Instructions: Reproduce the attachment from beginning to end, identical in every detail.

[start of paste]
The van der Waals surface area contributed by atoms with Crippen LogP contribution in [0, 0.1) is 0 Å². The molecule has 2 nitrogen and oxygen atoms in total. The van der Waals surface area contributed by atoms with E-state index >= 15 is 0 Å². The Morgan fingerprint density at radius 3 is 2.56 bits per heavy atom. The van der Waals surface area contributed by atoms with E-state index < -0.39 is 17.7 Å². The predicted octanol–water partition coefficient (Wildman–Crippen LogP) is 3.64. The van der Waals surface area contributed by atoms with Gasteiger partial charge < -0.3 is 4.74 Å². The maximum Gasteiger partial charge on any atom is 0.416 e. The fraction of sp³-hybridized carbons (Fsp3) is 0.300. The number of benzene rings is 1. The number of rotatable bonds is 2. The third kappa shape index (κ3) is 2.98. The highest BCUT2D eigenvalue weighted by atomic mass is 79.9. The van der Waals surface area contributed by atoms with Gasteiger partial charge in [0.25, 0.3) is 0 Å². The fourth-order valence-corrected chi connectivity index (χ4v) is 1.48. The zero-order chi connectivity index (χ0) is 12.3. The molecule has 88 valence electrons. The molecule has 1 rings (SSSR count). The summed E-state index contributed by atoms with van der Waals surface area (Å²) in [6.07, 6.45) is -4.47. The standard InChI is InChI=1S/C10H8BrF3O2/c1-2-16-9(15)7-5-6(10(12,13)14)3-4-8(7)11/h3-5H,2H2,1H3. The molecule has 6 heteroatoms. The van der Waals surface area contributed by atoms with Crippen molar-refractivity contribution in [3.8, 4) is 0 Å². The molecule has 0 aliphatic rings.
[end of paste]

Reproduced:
The van der Waals surface area contributed by atoms with Crippen LogP contribution in [0, 0.1) is 0 Å². The molecule has 2 nitrogen and oxygen atoms in total. The van der Waals surface area contributed by atoms with E-state index >= 15 is 0 Å². The Morgan fingerprint density at radius 3 is 2.56 bits per heavy atom. The van der Waals surface area contributed by atoms with E-state index < -0.39 is 17.7 Å². The predicted octanol–water partition coefficient (Wildman–Crippen LogP) is 3.64. The van der Waals surface area contributed by atoms with Gasteiger partial charge < -0.3 is 4.74 Å². The maximum Gasteiger partial charge on any atom is 0.416 e. The fraction of sp³-hybridized carbons (Fsp3) is 0.300. The number of benzene rings is 1. The number of rotatable bonds is 2. The third kappa shape index (κ3) is 2.98. The highest BCUT2D eigenvalue weighted by atomic mass is 79.9. The van der Waals surface area contributed by atoms with Gasteiger partial charge in [0.25, 0.3) is 0 Å². The fourth-order valence-corrected chi connectivity index (χ4v) is 1.48. The zero-order chi connectivity index (χ0) is 12.3. The molecule has 88 valence electrons. The molecule has 1 rings (SSSR count). The summed E-state index contributed by atoms with van der Waals surface area (Å²) in [6.07, 6.45) is -4.47. The standard InChI is InChI=1S/C10H8BrF3O2/c1-2-16-9(15)7-5-6(10(12,13)14)3-4-8(7)11/h3-5H,2H2,1H3. The molecule has 6 heteroatoms. The van der Waals surface area contributed by atoms with Crippen molar-refractivity contribution in [3.8, 4) is 0 Å². The molecule has 0 aliphatic rings.